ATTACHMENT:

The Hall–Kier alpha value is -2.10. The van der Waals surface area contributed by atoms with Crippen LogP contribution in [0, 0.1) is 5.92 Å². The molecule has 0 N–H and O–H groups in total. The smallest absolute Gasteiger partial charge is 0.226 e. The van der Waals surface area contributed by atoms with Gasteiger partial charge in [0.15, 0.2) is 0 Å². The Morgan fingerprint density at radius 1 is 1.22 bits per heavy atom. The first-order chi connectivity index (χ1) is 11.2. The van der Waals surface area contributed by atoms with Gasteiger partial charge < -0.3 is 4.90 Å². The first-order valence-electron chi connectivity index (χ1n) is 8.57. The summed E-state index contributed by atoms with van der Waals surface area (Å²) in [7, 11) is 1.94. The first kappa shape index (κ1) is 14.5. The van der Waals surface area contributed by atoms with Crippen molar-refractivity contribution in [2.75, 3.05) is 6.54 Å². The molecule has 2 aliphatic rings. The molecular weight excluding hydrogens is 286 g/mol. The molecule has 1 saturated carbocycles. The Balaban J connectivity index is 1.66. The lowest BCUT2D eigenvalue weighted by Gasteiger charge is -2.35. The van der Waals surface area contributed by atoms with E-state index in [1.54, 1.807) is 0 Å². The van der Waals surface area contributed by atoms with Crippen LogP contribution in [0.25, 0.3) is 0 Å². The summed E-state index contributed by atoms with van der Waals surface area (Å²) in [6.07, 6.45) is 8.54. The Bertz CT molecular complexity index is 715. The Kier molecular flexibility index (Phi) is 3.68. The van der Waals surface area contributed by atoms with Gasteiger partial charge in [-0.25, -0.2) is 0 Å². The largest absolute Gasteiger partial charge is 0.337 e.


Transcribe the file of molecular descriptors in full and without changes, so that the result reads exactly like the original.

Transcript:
The Hall–Kier alpha value is -2.10. The van der Waals surface area contributed by atoms with Crippen LogP contribution in [0, 0.1) is 5.92 Å². The molecule has 0 N–H and O–H groups in total. The smallest absolute Gasteiger partial charge is 0.226 e. The van der Waals surface area contributed by atoms with Gasteiger partial charge in [0.15, 0.2) is 0 Å². The Morgan fingerprint density at radius 1 is 1.22 bits per heavy atom. The first-order chi connectivity index (χ1) is 11.2. The van der Waals surface area contributed by atoms with Gasteiger partial charge < -0.3 is 4.90 Å². The first-order valence-electron chi connectivity index (χ1n) is 8.57. The summed E-state index contributed by atoms with van der Waals surface area (Å²) in [7, 11) is 1.94. The first kappa shape index (κ1) is 14.5. The van der Waals surface area contributed by atoms with Crippen molar-refractivity contribution in [2.75, 3.05) is 6.54 Å². The molecule has 2 aliphatic rings. The molecular weight excluding hydrogens is 286 g/mol. The molecule has 1 saturated carbocycles. The Balaban J connectivity index is 1.66. The lowest BCUT2D eigenvalue weighted by Gasteiger charge is -2.35. The van der Waals surface area contributed by atoms with E-state index in [1.54, 1.807) is 0 Å². The van der Waals surface area contributed by atoms with Crippen LogP contribution in [0.25, 0.3) is 0 Å². The summed E-state index contributed by atoms with van der Waals surface area (Å²) in [6.07, 6.45) is 8.54. The Bertz CT molecular complexity index is 715. The Kier molecular flexibility index (Phi) is 3.68. The van der Waals surface area contributed by atoms with Gasteiger partial charge in [-0.25, -0.2) is 0 Å². The largest absolute Gasteiger partial charge is 0.337 e.